Permporometry

Permporometry measures the size of through pores (active pores) in porous materials by means of measuring the flow of a non-condensable gas (normally He or N2) in a mixture of such non-condensable gas and a condensable vapour. The condensable vapour can, in principle, be any vapour provided it has reasonable vapour pressure and it is inert to the materials to be characterised.

Permporometry has a significant advantage over mercury intrusion and nitrogen adsorption methods.

How does it work?

In the beginning of a measurement the sample is at equilibrium at the saturation vapour pressure (relative pressure close to 1). All pores are blocked (filled in with condensate) and there is no gas transport. As the sample is equilibrated progressively at a lower relative pressures the largest pores start to empty and a certain gas flow is measured. After waiting for the flow to be constant, a data point is recorded and the pressure is then further reduced stepwise. As the pressure decreases further the vapour evaporates and smaller pores are being emptied. In this way it is possible to estimate pore size distribution by measuring the permeation rate as a function of the vapour pressure of condensable gas.

Pores are assumed to be capillaries. In a capillary having a pore radius (rp) condensation occurs at a pressure lower than the saturation pressure. The relative pressure at which pores starts emptying (or filling) depends on the radius of the capillary (radius rp) which can be calculated from the Kelvin equation.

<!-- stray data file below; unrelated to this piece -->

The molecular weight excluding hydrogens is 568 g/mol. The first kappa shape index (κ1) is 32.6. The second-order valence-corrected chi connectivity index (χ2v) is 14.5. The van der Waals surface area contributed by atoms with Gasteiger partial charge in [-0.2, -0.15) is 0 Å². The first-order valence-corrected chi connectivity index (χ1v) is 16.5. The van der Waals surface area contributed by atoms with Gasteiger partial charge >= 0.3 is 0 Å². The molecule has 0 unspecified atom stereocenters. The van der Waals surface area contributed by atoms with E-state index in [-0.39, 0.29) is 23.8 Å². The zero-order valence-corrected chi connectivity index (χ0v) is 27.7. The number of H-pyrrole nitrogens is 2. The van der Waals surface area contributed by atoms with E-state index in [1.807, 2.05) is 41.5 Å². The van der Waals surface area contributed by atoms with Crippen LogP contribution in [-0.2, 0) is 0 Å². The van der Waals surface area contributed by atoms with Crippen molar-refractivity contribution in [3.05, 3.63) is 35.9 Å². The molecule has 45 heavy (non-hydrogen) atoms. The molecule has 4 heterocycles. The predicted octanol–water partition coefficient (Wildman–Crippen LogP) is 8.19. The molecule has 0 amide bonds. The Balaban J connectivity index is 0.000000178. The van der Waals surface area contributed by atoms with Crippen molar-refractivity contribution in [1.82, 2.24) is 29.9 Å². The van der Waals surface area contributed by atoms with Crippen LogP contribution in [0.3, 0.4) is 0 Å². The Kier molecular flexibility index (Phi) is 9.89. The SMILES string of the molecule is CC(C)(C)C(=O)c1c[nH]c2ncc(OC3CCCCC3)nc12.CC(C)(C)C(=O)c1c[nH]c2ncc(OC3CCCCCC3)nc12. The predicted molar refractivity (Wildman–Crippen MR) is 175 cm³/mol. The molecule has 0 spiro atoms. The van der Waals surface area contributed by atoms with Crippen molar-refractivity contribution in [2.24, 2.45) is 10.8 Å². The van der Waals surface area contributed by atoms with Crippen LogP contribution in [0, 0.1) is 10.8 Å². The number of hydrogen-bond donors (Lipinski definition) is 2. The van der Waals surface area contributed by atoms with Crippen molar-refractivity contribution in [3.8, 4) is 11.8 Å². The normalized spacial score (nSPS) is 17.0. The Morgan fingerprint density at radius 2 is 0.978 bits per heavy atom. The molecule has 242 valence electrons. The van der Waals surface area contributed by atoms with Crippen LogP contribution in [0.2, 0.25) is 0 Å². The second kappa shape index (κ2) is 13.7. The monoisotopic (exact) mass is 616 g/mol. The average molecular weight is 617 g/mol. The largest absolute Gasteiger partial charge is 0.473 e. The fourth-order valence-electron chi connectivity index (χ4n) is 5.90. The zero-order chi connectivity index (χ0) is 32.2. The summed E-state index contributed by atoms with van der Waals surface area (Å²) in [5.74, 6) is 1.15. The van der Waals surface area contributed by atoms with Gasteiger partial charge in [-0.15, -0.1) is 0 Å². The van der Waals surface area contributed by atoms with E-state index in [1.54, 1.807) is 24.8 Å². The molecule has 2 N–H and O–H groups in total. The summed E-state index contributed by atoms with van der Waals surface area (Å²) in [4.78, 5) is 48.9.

where v, γ and θ are molar volume, surface tension and contact angle, respectively, and refers to relative pressure, which is P/ Ps (P is the actual vapour pressure and Ps is the saturation vapour pressure).

Measurable pore sizes range

The type of vapour plays a crucial role because its properties affect the pore size distribution, due to its interaction with the material surface. Still, the lower quantification limit of permporometry is 1.5 nm because the Kelvin equation is not valid for pores with radii smaller than 1.5 nm[1]. Sometimes it is possible to obtain Kelvin diameters smaller than 1.5 nm, however the Kelvin equation loses physical meaning because in such small pores (about the size of molecules) there is always an adsorption layer on the capillary walls due to the strong interaction between molecules and pore walls. In consequence, condensate molecules are still present inside very small pores, which could only be removed in absolute vacuum conditions. Likewise, a relative pressure larger than 0.9 is difficult to control, so the upper limit of the measurements range is ca. 50nm.

[1] Cuperus et al. Journal of Membrane Science, 71 (1992) 57-67